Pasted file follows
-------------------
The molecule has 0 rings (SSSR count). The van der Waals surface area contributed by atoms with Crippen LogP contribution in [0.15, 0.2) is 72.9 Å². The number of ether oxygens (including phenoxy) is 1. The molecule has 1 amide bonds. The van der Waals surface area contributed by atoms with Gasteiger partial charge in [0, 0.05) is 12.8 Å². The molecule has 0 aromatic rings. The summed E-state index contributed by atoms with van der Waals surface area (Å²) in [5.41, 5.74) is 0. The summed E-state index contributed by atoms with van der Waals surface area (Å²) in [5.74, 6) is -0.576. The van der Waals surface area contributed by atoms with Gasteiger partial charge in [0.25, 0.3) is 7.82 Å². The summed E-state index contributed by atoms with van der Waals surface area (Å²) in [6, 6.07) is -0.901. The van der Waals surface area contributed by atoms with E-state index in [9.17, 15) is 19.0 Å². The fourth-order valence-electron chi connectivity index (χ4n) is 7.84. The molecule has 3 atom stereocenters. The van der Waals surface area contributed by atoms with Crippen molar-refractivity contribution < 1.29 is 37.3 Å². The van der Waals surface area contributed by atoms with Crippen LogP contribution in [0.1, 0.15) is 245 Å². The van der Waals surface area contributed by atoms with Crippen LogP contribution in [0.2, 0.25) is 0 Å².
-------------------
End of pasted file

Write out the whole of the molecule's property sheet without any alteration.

The molecule has 0 rings (SSSR count). The van der Waals surface area contributed by atoms with Crippen LogP contribution in [0.15, 0.2) is 72.9 Å². The number of ether oxygens (including phenoxy) is 1. The molecule has 1 amide bonds. The van der Waals surface area contributed by atoms with Gasteiger partial charge in [0, 0.05) is 12.8 Å². The molecule has 0 aromatic rings. The summed E-state index contributed by atoms with van der Waals surface area (Å²) in [5.41, 5.74) is 0. The summed E-state index contributed by atoms with van der Waals surface area (Å²) in [5.74, 6) is -0.576. The van der Waals surface area contributed by atoms with Gasteiger partial charge in [0.25, 0.3) is 7.82 Å². The summed E-state index contributed by atoms with van der Waals surface area (Å²) in [6, 6.07) is -0.901. The van der Waals surface area contributed by atoms with E-state index in [9.17, 15) is 19.0 Å². The fourth-order valence-electron chi connectivity index (χ4n) is 7.84. The molecule has 3 atom stereocenters. The van der Waals surface area contributed by atoms with Crippen molar-refractivity contribution < 1.29 is 37.3 Å². The van der Waals surface area contributed by atoms with Crippen LogP contribution in [0.1, 0.15) is 245 Å². The van der Waals surface area contributed by atoms with Crippen LogP contribution in [0.2, 0.25) is 0 Å².